Low vitamin D levels may be associated with increased risk of breast cancer, experts say


Low vitamin D levels may be associated with increased risk of breast cancer, experts say


Low levels of vitamin D may be associated with an increased risk of breast cancer, according to the paper 'Lifestyle and breast cancer. Actions before, during and after treatment' of the Spanish Society of Senology and Breast Pathology (SESPM), with the collaboration of various companies, including Faes Farma.

The work, updated with the latest recommendations promoted by this medical society, covers the different epidemiological factors related to breast cancer and how these factors interact to condition the appearance and evolution of cancer or its interference with quality of life. of patients after having suffered it.

One of these topics refers to the relationship between vitamin D (also called hormone D) and this type of oncological pathology. "Various epidemiological investigations have been carried out that relate the levels of the D hormone with the risk of appearance of breast cancer, this being the most prevalent in women and it has come to be considered that up to 1 in 8 may develop this tumor malignant throughout his life," José Luis Neyro, a member of the Bilbao Academy of Medical Sciences and senior consultant in Obstetrics and Gynecology at the Cruces University Hospital in Bilbao, points out in the document.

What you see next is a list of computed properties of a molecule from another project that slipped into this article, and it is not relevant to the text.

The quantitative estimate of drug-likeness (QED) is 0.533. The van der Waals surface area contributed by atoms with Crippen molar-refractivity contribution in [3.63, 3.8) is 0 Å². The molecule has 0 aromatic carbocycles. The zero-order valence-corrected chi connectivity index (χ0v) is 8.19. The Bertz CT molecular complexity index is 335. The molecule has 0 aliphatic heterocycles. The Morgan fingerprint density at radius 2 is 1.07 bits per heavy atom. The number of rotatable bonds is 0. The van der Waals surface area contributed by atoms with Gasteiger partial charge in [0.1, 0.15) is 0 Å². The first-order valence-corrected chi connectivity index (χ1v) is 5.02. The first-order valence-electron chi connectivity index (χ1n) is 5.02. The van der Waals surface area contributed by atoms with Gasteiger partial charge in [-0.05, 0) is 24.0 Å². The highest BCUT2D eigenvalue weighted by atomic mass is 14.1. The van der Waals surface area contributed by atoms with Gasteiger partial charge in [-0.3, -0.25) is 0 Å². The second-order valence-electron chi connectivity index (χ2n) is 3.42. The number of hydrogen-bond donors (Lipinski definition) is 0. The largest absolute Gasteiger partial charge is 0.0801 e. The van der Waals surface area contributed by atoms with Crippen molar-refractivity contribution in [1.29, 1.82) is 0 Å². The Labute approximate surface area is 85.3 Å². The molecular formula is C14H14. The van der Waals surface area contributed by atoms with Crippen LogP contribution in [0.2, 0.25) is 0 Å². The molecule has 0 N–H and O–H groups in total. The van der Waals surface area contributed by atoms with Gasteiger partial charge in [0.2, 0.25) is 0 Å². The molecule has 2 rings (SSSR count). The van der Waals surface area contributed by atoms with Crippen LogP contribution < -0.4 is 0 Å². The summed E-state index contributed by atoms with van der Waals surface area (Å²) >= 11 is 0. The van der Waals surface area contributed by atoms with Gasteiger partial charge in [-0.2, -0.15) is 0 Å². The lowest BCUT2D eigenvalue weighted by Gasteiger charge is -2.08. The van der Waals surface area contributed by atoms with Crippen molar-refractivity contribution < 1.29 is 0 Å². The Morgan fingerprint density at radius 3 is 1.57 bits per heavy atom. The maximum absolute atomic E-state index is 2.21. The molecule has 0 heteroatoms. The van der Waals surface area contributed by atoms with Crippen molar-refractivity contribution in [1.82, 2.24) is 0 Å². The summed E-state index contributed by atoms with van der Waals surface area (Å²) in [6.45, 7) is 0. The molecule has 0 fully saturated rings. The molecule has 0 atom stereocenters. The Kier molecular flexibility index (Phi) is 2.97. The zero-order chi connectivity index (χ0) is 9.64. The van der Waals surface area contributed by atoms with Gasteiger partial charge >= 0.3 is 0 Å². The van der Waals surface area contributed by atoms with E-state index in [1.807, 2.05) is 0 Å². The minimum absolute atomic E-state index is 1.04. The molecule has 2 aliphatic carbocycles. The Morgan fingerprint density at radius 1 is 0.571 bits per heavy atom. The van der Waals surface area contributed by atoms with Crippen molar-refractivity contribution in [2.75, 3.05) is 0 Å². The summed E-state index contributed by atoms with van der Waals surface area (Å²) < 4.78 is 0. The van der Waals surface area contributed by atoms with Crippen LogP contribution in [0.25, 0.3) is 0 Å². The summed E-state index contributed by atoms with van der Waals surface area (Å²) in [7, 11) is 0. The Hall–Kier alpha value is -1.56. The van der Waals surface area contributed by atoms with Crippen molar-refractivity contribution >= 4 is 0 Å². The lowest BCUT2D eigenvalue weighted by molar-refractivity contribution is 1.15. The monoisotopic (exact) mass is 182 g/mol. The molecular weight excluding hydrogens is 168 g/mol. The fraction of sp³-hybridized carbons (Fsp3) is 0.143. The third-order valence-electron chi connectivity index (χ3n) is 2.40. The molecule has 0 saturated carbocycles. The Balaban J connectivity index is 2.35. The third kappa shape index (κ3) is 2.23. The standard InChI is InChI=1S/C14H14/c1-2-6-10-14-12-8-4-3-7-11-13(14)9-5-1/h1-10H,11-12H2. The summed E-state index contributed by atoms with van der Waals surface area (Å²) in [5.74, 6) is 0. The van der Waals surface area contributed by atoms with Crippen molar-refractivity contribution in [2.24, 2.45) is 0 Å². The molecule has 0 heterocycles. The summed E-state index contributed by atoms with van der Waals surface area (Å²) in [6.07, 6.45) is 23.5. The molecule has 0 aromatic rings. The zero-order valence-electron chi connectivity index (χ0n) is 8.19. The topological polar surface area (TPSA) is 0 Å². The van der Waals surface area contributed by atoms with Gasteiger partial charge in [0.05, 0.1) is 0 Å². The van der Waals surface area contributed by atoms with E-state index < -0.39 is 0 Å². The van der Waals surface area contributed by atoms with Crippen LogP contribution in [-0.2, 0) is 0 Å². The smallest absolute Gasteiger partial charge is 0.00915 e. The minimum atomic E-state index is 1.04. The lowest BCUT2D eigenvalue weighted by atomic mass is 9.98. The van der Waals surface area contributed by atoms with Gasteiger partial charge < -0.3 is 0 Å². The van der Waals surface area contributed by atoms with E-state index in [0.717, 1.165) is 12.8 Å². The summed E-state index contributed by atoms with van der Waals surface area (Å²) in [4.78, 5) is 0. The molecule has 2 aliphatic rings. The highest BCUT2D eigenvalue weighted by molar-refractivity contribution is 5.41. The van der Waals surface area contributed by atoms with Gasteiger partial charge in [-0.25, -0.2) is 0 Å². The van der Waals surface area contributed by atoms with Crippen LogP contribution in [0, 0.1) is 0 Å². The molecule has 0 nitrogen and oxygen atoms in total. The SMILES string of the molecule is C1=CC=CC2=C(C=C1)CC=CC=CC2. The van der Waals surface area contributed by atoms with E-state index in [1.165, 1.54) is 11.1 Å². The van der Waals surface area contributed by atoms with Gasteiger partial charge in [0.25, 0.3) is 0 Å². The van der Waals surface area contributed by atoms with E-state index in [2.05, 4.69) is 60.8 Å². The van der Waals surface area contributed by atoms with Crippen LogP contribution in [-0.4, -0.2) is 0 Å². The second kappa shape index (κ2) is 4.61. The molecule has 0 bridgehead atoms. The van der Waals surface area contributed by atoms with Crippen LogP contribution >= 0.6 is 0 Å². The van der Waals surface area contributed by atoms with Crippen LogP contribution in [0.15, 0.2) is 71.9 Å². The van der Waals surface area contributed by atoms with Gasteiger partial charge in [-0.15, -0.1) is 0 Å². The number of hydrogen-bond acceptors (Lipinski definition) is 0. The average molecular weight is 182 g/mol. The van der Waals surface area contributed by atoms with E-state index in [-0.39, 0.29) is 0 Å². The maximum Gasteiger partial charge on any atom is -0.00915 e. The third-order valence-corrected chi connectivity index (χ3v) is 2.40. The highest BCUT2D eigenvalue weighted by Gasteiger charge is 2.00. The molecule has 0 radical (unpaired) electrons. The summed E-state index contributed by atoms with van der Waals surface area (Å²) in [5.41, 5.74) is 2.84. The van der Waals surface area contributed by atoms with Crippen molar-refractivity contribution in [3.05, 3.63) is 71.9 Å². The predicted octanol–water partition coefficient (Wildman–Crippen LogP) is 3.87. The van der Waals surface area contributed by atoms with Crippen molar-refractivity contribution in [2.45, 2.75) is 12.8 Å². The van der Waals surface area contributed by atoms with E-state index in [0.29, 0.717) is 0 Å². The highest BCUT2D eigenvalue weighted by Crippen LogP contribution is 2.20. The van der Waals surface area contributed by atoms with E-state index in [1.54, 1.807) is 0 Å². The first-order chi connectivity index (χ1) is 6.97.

"There are serious epidemiological relationships and strong evidence showing that women with higher levels of vitamin D have a lower risk of developing breast cancer than those who are deficient," he continues.

When it comes to vitamin D, its effects on bone tissue are the best known, although vitamin D is actually a complex hormonal system that exerts its action on practically all organs and tissues, since the receptor for vitamin D (VDR) is found in almost all cells in the body.

This is why vitamin D and cancer are closely linked. Specifically, different epidemiological studies have shown that in areas with greater exposure to UVB rays there is a lower incidence and mortality of up to 13 types of cancer, including breast, colon, ovarian and prostate1.

In this sense, the work has shown that vitamin D has activity through the vitamin D receptor (VDR) pathway on tumor cells and, indirectly, regulating their behavior. Specifically, when we talk about breast cancer, it has been observed that the VDR receptor seems to be important for its progression to metastasis and that low levels of 25-hydroxyvitamin D could favor this progression.

"The determination of vitamin D levels should be an inexcusable part of the study of any woman with breast cancer and act, consequently, based on these levels, to supplement when necessary and for as long as necessary. margin of breast cancer, keep in mind that, as with other steroid hormones, its secretion decreases steadily beyond the age of 40-50," they have said.